Chef Tom and The Desserts of Yotan

I have posted recipes from my favorite chef here before. The man has some of the most innovative, inspiring, and crazy-delicious recipes ever. I love his refined rusticity. Here are three of his sweeter offerings. I made the Sweet Labneh and Rhubarb just today and it is killer.

Yotam Assaf Ottolenghi (born 14 December 1968) is an Israeli-English chef, restaurateur, and food writer. He is the co-owner of six delis and restaurants in London, as well as the author of several bestselling cookbooks, including:

Ottolenghi (2008), Plenty (2010), Jerusalem (2012) and SIMPLE (2018).

Roasted Rhubarb and Sweet Labneh

Roasted Rhubarb with Sweet Labneh

Serves 6

1 quart natural yoghurt

1/4 cup powdered sugar

1/4 teaspoon salt

1 pounds rhubarb

1/2 cup muscat (or other dessert wine)

1/3 cup bakers sugar

1 vanilla pod, scraped

2 lemons, zest 1, peel and strip 1

1/4 cup pistachios, finely chopped

Put the yoghurt in a bowl with the powdered sugar and a the salt. Mix well and transfer to the middle of a clean cheesecloth. Tie into a bundle with an elastic band or string, and hang over a bowl in the fridge for up to 18 hours.

Heat the oven to 350F. Cut the rhubarb into 2-inch batons and mix with the wine, sugar, vanilla pod and seeds, and lemon strips. Put in an ovenproof dish that’s just large enough snugly to accommodate the rhubarb and roast, uncovered, for 20 minutes, until tender but not mushy. Set aside.

Just before serving, give the yoghurt a good squeeze to release the last of the water. Remove from the cloth and place in a bowl. Stir in the grated zest and spoon into martini glasses.

Top with the rhubarb and some of its cooking juices and sprinkle over the nuts.

Chocolate Mousse

Dark Chocolate Mousse with Baileys and Mascarpone Cream

Serves 6

3 free-range eggs

3.5 oz. baker’s sugar

10.5 oz. dark chocolate, broken into small pieces

¼ pound unsalted butter

2 cups whipping cream

Cocoa powder, to finish (optional)

For the Baileys cream:

½ pound mascarpone cheese

1/3 cup Baileys

2/3 pound baker’s sugar

Put the eggs and sugar in the bowl of an electric mixer and whisk until light and airy – the longer you whisk, the better, so give it at least eight to 10 minutes. (You could do it by hand, but that would be a big effort.)

While the eggs are whisking, put the chocolate and butter in a heatproof bowl and place over a pan of barely simmering water. Stir with a wooden spoon until they melt completely.

With the mixer running on medium speed, add the chocolate mix to the egg mix in a steady stream – it is important to combine the two gradually but continuously, with the chocolate going into the eggs and not the other way around.

Whisk the cream until it firms up just a little – it needs to reach a loose ribbon stage (when you lift the whisk, the cream dribbling off should create clear lines in the surface before disappearing). Gently fold the semi-whipped cream into the egg and chocolate mix, and pour into a serving bowl. Chill for at least an hour to set.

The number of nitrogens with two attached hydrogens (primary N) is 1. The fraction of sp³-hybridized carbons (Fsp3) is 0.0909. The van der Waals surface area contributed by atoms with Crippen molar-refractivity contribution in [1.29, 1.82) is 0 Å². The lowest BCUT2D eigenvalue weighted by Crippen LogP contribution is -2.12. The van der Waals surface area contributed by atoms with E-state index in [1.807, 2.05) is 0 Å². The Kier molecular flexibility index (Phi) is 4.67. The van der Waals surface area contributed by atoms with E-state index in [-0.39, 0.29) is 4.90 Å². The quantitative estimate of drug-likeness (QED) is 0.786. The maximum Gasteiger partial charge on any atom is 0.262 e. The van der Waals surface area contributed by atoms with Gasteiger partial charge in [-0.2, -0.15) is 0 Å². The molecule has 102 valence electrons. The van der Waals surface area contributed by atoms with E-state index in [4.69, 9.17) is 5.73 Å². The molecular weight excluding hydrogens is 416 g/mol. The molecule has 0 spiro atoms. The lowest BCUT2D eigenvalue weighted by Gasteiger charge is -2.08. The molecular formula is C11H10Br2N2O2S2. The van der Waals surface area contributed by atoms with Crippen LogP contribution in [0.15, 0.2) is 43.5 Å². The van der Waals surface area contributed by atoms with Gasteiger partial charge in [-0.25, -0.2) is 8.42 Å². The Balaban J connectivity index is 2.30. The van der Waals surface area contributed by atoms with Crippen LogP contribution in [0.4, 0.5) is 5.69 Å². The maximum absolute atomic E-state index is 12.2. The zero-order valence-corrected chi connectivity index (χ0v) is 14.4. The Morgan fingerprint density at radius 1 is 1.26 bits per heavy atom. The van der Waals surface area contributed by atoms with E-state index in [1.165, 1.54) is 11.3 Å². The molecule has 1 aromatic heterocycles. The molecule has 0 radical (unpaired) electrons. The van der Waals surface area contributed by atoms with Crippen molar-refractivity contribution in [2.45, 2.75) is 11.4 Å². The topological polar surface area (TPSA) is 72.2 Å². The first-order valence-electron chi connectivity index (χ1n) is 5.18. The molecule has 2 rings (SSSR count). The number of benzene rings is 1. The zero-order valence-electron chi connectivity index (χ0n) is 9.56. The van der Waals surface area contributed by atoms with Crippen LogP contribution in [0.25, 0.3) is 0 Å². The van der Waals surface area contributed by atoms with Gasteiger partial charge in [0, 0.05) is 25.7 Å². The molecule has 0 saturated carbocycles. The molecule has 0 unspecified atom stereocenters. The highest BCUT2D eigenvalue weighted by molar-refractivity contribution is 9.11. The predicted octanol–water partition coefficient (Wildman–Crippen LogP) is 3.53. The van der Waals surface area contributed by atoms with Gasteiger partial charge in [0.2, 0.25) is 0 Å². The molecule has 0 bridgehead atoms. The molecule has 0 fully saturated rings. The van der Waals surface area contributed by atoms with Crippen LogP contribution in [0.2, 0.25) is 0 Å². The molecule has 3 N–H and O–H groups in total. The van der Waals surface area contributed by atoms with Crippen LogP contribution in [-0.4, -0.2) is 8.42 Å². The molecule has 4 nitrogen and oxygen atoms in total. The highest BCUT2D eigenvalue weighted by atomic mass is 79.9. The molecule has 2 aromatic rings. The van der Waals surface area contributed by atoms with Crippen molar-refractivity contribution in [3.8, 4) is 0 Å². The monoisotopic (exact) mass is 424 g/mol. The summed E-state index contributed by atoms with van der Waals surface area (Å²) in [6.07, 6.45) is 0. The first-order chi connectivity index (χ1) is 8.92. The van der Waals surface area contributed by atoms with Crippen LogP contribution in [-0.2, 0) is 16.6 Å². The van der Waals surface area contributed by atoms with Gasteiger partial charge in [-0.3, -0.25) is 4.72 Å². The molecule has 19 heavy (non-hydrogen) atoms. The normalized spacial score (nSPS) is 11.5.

Make the Baileys cream in advance, or just before serving. Put all the ingredients in a bowl and whisk. The cheese will go loose and runny, but it should firm up again. Stop when it reaches a very soft peak consistency.

Serve the mousse directly from the bowl with a huge dollop of Baileys cream on top.

Dust with cocoa powder if you like.

Honey and Apricot Trifle

Honey and Apricot Trifle with Walnuts and Lavender

Serves 4


8 ripe/soft apricots, pitted and quartered

2 tbsp lemon juice

1/3 cup good quality honey, plus an extra 1 tsp for drizzling

1/2 pound sponge cake (shop-bought is fine), broken up into 2-inch chunks

1/4 cup amaretto liqueur

3/4 cup walnuts, roughly chopped

1/4 teaspoon dried lavender petals

1/4 pound ricotta

1/2 cup crème fraiche

1/8 pound mascarpone

1/8 cup baker’s sugar


Place the apricots in a small saucepan with the lemon juice, 2 tablespoons of water and 1 tablespoon of honey. Place on a medium heat and cook for about 20 minutes, stirring from time to time, until the apricots have broken down to a runny compote. You might need to add a little bit more water if the apricots start sticking to the pan. Remove from the heat and set aside to cool.

Place the cake in a bowl, pour over the liqueur and use your hands to gently toss the cake so that all the liquid is absorbed.

Put the walnuts in a bowl with the remaining half a tablespoon of honey and half of the lavender petals. Stir and set aside.

In a large bowl, whisk together the ricotta, crème fraiche, mascarpone and icing sugar. Once well combined, set aside.

Place some of the sponge at the bottom of 4 individual glass bowls. Spoon some cream on top, followed by some of the compote and then the nuts.  Repeat this layering process once more for each portion, drizzle over the remaining honey and sprinkle with the remaining lavender petals.

On That Note

My musical obsession du jour. Dimash Kudaibergen from Kazakhstan.

I’ve posted this guy before, as well, but this song gets me every time. Boy has a 6 octave range and perfect pitch. Add that with an impressive emotional connection with the music? What’s not to love. And he’s only 26.

This vid is 3 years old and it’s a Chinese competition called I Am a Singer.

Dimash Kudaibergen – SOS d’un terrien en détresse


Chef Tom is currently transitioning from Personal Chef to Private Chef. He also teaches cooking classes, caters small parties and leads overseas culinary tours. His specialty for the last twelve years has been cooking for people with food allergies and sensitivities. His motto is “Food should give you pleasure, not pressure.”

Check him out at

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